From The Shallows
Big Think interview:
"Television is escaping the TV set and the cable box. We no longer watch the tube. We watch, to borrow ex-Senator Ted Stevens’s memorable conceit, a series of tubes."
From The Price of Free
The New York Times Magazine, November 15, 2009
"If you’ll walk around with a Bluetooth headset hanging from your ear, you’ll probably walk around with a Google chip in your brain."
From Computing the Cost
The Sun, March, 2009
"For me, as for others, the Net is becoming a universal medium, the conduit for most of the information that flows through my eyes and ears and into my mind. The advantages of having immediate access to such an incredibly rich store of information are many, and they’ve been widely described and duly applauded. “The perfect recall of silicon memory,” Wired's Clive Thompson has written, “can be an enormous boon to thinking.” But that boon comes at a price. As the media theorist Marshall McLuhan pointed out in the 1960s, media are not just passive channels of information. They supply the stuff of thought, but they also shape the process of thought. And what the Net seems to be doing is chipping away my capacity for concentration and contemplation. My mind now expects to take in information the way the Net distributes it: in a swiftly moving stream of particles. Once I was a scuba diver in the sea of words. Now I zip along the surface like a guy on a Jet Ski."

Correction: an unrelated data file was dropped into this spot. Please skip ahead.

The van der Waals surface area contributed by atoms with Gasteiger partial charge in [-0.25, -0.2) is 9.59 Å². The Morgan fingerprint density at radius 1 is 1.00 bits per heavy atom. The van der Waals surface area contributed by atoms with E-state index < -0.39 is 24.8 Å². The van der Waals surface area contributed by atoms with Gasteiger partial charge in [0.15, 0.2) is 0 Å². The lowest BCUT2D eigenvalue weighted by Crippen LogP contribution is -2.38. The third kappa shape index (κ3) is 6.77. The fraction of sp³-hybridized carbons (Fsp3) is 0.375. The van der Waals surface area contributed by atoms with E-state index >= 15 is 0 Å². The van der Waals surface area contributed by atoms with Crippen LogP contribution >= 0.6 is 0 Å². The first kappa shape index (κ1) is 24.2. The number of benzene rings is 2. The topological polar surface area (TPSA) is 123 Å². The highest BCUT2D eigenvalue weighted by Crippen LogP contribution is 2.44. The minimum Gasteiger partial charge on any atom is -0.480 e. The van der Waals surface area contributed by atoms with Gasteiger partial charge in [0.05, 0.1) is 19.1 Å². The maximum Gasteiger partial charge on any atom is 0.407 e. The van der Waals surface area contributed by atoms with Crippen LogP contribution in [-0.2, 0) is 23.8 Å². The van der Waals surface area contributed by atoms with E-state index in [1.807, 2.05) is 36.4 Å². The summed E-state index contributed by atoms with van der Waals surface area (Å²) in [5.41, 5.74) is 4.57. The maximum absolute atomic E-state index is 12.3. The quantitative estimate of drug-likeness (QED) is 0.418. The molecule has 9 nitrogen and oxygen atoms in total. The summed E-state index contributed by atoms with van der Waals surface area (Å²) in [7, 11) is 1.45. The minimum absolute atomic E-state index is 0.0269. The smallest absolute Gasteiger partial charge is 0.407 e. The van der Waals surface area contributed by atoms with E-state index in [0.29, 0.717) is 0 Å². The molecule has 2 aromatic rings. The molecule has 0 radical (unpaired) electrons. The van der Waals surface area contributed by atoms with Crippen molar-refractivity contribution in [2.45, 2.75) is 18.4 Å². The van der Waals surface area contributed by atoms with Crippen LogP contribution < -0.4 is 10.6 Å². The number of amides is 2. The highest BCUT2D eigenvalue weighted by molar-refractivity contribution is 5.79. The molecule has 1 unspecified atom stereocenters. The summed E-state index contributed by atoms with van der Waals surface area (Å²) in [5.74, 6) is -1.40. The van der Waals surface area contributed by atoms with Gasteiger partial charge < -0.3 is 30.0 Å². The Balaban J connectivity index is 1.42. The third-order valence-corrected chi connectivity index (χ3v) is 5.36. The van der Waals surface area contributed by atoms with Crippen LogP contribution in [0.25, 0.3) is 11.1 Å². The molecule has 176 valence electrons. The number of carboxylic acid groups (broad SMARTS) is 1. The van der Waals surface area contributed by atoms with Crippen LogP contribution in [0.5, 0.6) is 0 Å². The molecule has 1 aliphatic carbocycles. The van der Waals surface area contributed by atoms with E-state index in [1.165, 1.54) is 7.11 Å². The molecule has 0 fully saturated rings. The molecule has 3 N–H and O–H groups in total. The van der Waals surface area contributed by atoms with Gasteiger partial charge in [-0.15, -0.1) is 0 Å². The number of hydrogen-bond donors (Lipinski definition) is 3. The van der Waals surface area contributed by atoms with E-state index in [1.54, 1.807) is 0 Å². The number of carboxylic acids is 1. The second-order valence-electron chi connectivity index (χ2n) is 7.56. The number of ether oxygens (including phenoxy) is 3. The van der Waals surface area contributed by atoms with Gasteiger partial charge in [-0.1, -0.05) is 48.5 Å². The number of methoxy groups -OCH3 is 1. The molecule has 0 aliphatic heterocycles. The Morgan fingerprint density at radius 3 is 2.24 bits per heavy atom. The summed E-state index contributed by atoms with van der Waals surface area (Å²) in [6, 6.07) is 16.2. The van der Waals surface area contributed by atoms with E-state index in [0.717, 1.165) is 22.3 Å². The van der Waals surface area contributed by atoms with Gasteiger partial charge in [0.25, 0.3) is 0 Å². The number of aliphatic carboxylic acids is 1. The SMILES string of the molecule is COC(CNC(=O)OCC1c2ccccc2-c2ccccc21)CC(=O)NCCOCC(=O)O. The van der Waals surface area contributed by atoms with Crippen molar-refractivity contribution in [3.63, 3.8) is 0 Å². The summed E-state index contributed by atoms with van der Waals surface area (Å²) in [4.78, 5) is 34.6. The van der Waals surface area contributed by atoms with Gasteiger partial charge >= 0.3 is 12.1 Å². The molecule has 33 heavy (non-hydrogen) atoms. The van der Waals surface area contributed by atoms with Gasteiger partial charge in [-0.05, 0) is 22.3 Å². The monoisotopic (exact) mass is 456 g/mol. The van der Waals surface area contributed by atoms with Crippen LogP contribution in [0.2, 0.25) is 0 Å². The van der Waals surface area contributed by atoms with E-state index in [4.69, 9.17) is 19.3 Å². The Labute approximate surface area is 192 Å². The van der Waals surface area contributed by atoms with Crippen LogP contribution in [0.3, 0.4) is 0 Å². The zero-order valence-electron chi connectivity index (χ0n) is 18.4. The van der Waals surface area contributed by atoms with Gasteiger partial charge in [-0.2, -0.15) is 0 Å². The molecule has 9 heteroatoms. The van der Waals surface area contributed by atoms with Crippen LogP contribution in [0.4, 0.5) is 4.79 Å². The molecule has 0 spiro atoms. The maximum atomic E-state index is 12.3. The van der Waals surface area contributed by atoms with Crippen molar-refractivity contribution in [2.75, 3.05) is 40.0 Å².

From Is Google Making Us Stupid?
The Atlantic, July-August 2008
"The interplay of technological and economic forces rarely produces the results we at first expect. There are some who remain convinced that computerization, as it continues to gain momentum, will begin to close the wealth gap that up to now it has helped widen. That’s the pattern that has occurred in past technological revolutions. But when we take into account the economic forces that the World Wide Computer is unleashing - the spread of the increasing-returns dynamic to more sectors of the economy, the replacement of skilled as well as unskilled workers with software, the global trade in knowledge work, and the ability of companies to aggregate volunteer labor and harvest its economic value - we’re left with a prospect that is far from utopian. The erosion of the middle class may well accelerate, as the divide widens between a relatively small group of extraordinarily wealthy people - the digital elite - and a very large set of people who face eroding fortunes and a persistent struggle to make ends meet. In the YouTube economy, everyone is free to play, but only a few reap the rewards."